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Scott Silvers
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over 6 months ago

We must first decide our destination before we can take the steps to get us there… When I used to sit down and begin to write a new story, I would start writing about something and have no idea where the story was going, no in between, no ending. I found a fascination in not knowing because I felt it would be more powerful if it evolved from that moment. It seemed to go okay but it also seemed to take a long time. I would eventually reach a point that I knew it had to end. I struggled for those endings and most never did end. I realize in hind site how foolish I was because I had nothing that I was driving toward, besides a completed story. I didn’t have a destination. I didn’t begin with the end in mind. Had I, my progress could have been measured, my stories would have all had endings, and they would be completed much sooner. What if this concept worked for other areas of my life, not just writing? Does the goal matter if I am able to simplify what it takes to accomplish the goal in a way I can understand and I know is doable? Some of us here may want a better job than we have now, others may just want a job, any job. There could be some of us who want to move up into a higher position at our current job, while others may know a better way to do the job and would love to give it a try on our own. The hardest part is the doing, taking the first step to take the first step, which is only difficult because we think it will be, which leads to the not doing.

Why not challenge ourselves? What do we have to lose? If you need any help figuring something out, let me know, and I’ll tell you what I see. #challenge #destination #begin #steps

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Jason Denney
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over 6 months ago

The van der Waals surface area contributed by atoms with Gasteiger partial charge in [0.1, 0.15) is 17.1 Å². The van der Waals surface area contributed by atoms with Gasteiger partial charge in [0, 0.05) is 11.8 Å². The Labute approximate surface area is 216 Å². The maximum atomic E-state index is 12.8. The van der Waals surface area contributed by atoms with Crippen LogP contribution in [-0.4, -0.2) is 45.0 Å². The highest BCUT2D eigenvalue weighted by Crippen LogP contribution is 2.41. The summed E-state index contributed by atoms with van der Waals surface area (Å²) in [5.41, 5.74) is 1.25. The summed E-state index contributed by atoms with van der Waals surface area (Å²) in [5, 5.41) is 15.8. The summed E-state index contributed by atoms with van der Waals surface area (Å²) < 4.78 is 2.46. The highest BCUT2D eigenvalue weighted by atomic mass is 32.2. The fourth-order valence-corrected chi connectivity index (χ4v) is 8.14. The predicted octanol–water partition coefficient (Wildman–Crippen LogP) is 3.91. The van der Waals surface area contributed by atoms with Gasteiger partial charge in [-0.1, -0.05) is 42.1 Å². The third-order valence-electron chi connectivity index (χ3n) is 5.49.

I like working there at first and a couple weeks later I just got tired of the supervisors blaming me for different things and they even got on the guy that was working next to me about how he was doing his job and he said that he was doing the best he could and supervisors sat around doing nothing but watching people and instead of getting in and helping and trying to help solve a problem they just b**** and complain to you and I just took enough of it and when they wanted you to work 5 days a week plus the weekends I couldn't do it and the pay wasn't enough either

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Dwight Ross
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over 6 months ago

Before your interview at #Challenge manufacturing make sure to...

That place is not the place to work at they’re management sucks and the hours are bad

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Arun Ravindran
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over 6 months ago

What is the biggest challenge of being a Fashion Designer?

#fashion #challenge #dream #dreamjob

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Garin Shaw
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over 6 months ago

It was a terrible place to work. It was very impersonal and they have a turnover rate thats unvelievable

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kingkb brown
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over 6 months ago